05 April 2023
Baby Bonnie's plagiocephaly improves after only 6 months in the LOCband Lite cranial remolding helmet.
Bonnie’s parents started to worry about Bonnie’s head shape when she was about 3 months old after one of her grandparents noticed her mishappen head. They saw their GP who was concerned that Bonnie might have craniosynostosis, a condition where a baby’s skull plates fuse prematurely and can restrict growth to the brain.
They were referred to Southampton Hospital but while waiting for an appointment, Jody, Bonnie’s mum, started Googling for information and found the London Orthotic Consultancy. Even though they live in Hampshire, they felt the journey to Kingston was worth it. They were still waiting for an appointment at the hospital when they decided to seek private treatment.
By the time Bonnie was assessed, she was 6 months old. Jody recalls: “I was mostly worried about the assessment process; I had a cousin who was treated some years ago and they cast his head! I need not have been concerned, Jo (Drake) our clinician took some scans and did some measurements, all calmly without fuss and Bonnie was entertained by all the attention! Jo confirmed then that Bonnie did not have craniosynostosis, which was obviously a relief.”
At the assessment, Bonnie was found to have severe right-sided plagiocephaly and moderately severe brachycephaly. During the assessment, a clinician takes measurements to establish the cephalic ratio. This measures the width of the skull divided by the length of the skull. The top end of the normal range is 89%, whereas Bonnie’s was 93%.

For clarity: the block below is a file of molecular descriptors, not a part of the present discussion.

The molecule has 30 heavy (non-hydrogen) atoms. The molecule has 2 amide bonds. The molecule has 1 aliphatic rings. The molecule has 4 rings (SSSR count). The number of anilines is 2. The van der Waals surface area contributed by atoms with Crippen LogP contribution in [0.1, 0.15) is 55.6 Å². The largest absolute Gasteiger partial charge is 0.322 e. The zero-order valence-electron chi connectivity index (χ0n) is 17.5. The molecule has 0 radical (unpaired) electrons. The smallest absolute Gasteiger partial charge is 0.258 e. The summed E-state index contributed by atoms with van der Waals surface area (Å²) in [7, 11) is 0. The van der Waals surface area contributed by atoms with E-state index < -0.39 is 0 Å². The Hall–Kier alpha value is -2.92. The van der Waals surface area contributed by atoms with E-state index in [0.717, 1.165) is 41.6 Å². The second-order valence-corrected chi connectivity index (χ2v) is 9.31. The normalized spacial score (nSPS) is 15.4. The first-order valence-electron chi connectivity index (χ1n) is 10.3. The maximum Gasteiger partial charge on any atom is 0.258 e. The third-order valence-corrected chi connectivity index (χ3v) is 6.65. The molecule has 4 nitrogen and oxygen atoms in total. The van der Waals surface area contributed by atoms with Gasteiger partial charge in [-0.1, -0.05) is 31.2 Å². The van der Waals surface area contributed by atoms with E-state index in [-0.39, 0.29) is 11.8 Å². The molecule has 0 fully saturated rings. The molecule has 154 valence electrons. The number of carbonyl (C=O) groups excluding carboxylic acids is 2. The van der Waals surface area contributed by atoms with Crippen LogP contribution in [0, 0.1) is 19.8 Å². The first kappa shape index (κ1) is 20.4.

The second measurement establishes cranial vault asymmetry, which compares the left and right diagonals at 30 degrees from the centre of the head (front to back). Subtracting one from the other gives the asymmetry value. Less than 6mm asymmetry is regarded as being within the normal range of head shape, though anything 12mm and above is deemed to be severe. Bonnie’s was 12mm.
Fast forward 6 months and Bonnie had been discharged, her cephalic ratio was down to 87% and her asymmetry down to 4mm, which is considered a normal head shape.
Mum Jody says: “Bonnie didn’t care about wearing a helmet, she wasn’t fazed at all, indeed she relished being able to fall about with impunity. It’s really a quick and easy treatment, and I would recommend it to anyone. Jo was fantastic, efficient, reassuring and I think most importantly it was always possible to contact her. When you have your first child you are a bit anxious so to be able to WhatsApp Jo at any time and get a response immediately even out of clinic hours was so brilliant. Thank God we found LOC online.”
The LOCband is non-invasive and works by applying gentle, constant pressure over the areas of the baby’s skull that are most prominent while allowing unrestricted growth over the flattened areas. The band consists of a soft foam layer inside a thermoplastic shell. As the baby grows, the band will be adjusted frequently to gently guide the skull into a more symmetrical shape.